said second defoliating rotor and second pressure roll being rotatable about parallel axes inclined relative to vertical by an amount greater than the inclination of said first defoliating rotor and first pressure roll, with upper ends of said second defoliating rotor and second pressure roll disposed forwardly of lower ends thereof,
said second defoliating rotor comprising a hub and a plurality of flails projecting outwardly therefrom,
said second pressure roll including a resilient outer periphery;
second stalk feeding means disposed behind said second defoliating means and comprising a pair of second rotary feed rolls forming a nip therebetween generally aligned with said nip of said second defoliating means;
said second feed rolls including resilient outer peripheries and being rotatable about axes inclined relative to vertical by an amount greater than the inclination of said second defoliating means, with upper ends of said second feed rolls disposed forwardly of lower ends thereof;
stalk chopping means disposed behind said second feed means for cutting stalks cross-wise onto shorter billets; and
drive means for rotating all of said rotary rotors and rolls in the direction of stalk travel therepast so that cut stalks are fed rearwardly while being progressively raised within said nips toward a horizontal orientation,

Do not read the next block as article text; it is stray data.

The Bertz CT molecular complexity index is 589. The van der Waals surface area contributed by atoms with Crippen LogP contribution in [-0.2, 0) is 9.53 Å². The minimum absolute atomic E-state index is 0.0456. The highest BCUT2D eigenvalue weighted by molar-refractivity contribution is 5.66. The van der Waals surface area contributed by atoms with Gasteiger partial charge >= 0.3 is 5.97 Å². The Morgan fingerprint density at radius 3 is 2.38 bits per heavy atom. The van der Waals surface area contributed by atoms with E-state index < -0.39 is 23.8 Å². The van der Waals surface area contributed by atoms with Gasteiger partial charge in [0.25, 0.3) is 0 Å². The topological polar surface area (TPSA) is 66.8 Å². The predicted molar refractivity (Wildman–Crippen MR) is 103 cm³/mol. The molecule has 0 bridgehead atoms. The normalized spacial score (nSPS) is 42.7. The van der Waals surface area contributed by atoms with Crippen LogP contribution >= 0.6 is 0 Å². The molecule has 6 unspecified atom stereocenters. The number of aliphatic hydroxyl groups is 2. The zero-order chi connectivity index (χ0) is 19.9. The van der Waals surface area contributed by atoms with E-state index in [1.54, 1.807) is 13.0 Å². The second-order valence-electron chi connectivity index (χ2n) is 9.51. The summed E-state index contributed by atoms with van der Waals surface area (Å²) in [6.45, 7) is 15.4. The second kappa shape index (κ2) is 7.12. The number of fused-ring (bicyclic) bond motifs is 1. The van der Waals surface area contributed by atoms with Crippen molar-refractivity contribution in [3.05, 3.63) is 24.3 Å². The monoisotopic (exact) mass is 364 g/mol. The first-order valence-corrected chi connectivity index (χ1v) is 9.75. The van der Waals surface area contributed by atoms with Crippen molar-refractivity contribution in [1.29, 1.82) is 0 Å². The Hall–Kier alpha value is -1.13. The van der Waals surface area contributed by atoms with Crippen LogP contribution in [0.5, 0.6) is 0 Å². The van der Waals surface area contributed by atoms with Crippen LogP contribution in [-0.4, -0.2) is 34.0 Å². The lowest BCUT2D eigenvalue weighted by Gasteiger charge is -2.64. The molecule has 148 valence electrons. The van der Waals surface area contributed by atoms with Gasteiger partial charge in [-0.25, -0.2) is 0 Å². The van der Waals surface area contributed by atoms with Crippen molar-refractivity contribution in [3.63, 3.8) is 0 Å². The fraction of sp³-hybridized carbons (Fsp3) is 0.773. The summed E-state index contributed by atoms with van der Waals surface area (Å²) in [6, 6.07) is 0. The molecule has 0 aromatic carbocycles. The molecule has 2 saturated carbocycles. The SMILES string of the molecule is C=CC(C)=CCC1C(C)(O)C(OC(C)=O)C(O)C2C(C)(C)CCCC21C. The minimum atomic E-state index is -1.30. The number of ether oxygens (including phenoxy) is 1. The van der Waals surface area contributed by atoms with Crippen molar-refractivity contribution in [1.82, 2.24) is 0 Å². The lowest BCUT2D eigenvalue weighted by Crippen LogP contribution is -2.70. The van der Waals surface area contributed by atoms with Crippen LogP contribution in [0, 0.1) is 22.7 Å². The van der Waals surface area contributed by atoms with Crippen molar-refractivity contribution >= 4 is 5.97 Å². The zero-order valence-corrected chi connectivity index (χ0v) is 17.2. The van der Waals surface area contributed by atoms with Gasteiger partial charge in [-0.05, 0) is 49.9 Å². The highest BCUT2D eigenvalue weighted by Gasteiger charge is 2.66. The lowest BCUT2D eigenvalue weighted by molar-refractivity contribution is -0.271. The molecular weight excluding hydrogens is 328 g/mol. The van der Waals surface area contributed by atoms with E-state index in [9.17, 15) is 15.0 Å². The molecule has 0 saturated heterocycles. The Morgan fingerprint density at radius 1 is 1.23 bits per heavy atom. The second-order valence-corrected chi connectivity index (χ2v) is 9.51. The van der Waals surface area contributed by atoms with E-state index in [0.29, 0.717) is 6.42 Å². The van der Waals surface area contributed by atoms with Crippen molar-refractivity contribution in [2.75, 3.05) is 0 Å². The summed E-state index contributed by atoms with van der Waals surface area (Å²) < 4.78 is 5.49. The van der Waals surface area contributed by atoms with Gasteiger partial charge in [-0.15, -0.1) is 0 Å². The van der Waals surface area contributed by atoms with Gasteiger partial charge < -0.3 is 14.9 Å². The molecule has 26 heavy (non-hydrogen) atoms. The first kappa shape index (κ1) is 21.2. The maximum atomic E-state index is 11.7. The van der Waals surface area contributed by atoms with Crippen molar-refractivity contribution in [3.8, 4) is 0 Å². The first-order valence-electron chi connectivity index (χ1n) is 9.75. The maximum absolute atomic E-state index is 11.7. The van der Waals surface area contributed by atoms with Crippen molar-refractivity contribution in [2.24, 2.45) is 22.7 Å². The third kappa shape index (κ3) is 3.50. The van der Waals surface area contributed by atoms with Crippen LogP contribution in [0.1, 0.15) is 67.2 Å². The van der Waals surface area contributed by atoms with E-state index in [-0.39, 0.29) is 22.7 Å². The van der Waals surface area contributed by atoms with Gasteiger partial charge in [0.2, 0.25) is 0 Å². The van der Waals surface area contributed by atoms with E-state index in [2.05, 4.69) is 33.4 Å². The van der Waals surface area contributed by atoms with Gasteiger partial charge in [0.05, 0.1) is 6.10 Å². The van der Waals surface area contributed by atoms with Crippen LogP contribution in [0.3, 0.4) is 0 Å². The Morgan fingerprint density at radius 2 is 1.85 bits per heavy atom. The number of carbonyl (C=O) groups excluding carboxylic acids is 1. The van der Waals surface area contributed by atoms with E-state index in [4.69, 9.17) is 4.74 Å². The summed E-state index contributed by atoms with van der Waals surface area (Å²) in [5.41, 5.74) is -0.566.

said drive means rotating said first and second feed rolls and first and second pressure rolls slower than said first and second defoliating rotors such that said flails rub foliage from the stalks.
The present invention relates to the harvesting of sugarcane and, in particular, to methods and apparatus for mechanically cutting and defoliating sugarcane stalks in the field.
A common source of sugar is sugarcane stalks which are grown in rows in the field and contain therethroughout an inner pithy material from which sugar juices are extracted. Sugarcane stalks also contain a substantial quantity of leafy foliage on the exterior which must be removed prior to processing of the stalks.
Harvesting of sugarcane stalks has traditionally been accomplished by manual labor. In particular, it has heretofore been the practice to burn the unwanted foliage from the stalks while the stalks are standing in the field, and then chopping the stalks at their base. Such a practice, besides fouling the environment, may end to dry the stalks and reduce the sugar juice yield. Accordingly, mechanical harvesting has been heretofore proposed in which the cane stalks are to be mechanically cut and separated from the foliage absent the burning step, as evidenced by the disclosures of U.S. Pat. No. 928,149 issued to Peters on July 13, 1909, U.S. Pat. No. 1,118,636 issued to Cockrell on Nov. 24, 1914, and U.S. Pat. No. 3,925,969 issued to Shunichi on Dec. 16, 1975. However, the harvesters proposed in those patents have not been commercially successful.